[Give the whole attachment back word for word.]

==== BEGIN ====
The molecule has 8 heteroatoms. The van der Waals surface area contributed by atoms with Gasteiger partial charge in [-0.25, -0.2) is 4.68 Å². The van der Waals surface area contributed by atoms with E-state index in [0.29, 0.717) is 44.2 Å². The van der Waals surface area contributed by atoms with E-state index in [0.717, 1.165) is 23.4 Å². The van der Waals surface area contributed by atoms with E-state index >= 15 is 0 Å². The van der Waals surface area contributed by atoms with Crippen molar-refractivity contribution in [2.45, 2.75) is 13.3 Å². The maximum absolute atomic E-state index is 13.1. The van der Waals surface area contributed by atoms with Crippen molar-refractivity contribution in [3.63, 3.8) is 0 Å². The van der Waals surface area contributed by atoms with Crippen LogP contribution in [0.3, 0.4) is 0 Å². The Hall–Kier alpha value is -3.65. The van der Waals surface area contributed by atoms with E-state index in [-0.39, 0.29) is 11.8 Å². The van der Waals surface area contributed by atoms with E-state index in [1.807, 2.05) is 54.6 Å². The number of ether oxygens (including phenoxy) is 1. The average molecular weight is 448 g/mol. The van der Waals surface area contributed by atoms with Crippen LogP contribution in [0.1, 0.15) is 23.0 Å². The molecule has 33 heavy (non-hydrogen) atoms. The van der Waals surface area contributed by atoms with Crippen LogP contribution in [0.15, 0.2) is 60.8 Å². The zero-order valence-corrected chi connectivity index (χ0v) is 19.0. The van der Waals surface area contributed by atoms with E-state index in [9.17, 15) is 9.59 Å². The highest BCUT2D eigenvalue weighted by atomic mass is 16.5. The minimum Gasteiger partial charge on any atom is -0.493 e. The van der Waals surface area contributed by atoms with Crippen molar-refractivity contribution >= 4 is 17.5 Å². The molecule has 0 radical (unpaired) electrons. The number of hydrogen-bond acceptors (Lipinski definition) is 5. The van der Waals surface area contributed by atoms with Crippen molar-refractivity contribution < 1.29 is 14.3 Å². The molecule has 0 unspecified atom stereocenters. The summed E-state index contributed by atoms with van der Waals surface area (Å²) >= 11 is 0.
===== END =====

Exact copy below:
The molecule has 8 heteroatoms. The van der Waals surface area contributed by atoms with Gasteiger partial charge in [-0.25, -0.2) is 4.68 Å². The van der Waals surface area contributed by atoms with E-state index in [0.29, 0.717) is 44.2 Å². The van der Waals surface area contributed by atoms with E-state index in [0.717, 1.165) is 23.4 Å². The van der Waals surface area contributed by atoms with E-state index >= 15 is 0 Å². The van der Waals surface area contributed by atoms with Crippen molar-refractivity contribution in [2.45, 2.75) is 13.3 Å². The maximum absolute atomic E-state index is 13.1. The van der Waals surface area contributed by atoms with Crippen molar-refractivity contribution in [3.63, 3.8) is 0 Å². The van der Waals surface area contributed by atoms with Crippen LogP contribution in [0.3, 0.4) is 0 Å². The Hall–Kier alpha value is -3.65. The van der Waals surface area contributed by atoms with E-state index in [-0.39, 0.29) is 11.8 Å². The van der Waals surface area contributed by atoms with E-state index in [1.807, 2.05) is 54.6 Å². The number of ether oxygens (including phenoxy) is 1. The average molecular weight is 448 g/mol. The van der Waals surface area contributed by atoms with Crippen LogP contribution in [0.1, 0.15) is 23.0 Å². The molecule has 33 heavy (non-hydrogen) atoms. The van der Waals surface area contributed by atoms with Crippen LogP contribution in [0.15, 0.2) is 60.8 Å². The zero-order valence-corrected chi connectivity index (χ0v) is 19.0. The van der Waals surface area contributed by atoms with E-state index in [9.17, 15) is 9.59 Å². The highest BCUT2D eigenvalue weighted by atomic mass is 16.5. The minimum Gasteiger partial charge on any atom is -0.493 e. The van der Waals surface area contributed by atoms with Crippen molar-refractivity contribution >= 4 is 17.5 Å². The molecule has 0 radical (unpaired) electrons. The number of hydrogen-bond acceptors (Lipinski definition) is 5. The van der Waals surface area contributed by atoms with Crippen molar-refractivity contribution < 1.29 is 14.3 Å². The molecule has 0 unspecified atom stereocenters. The summed E-state index contributed by atoms with van der Waals surface area (Å²) >= 11 is 0.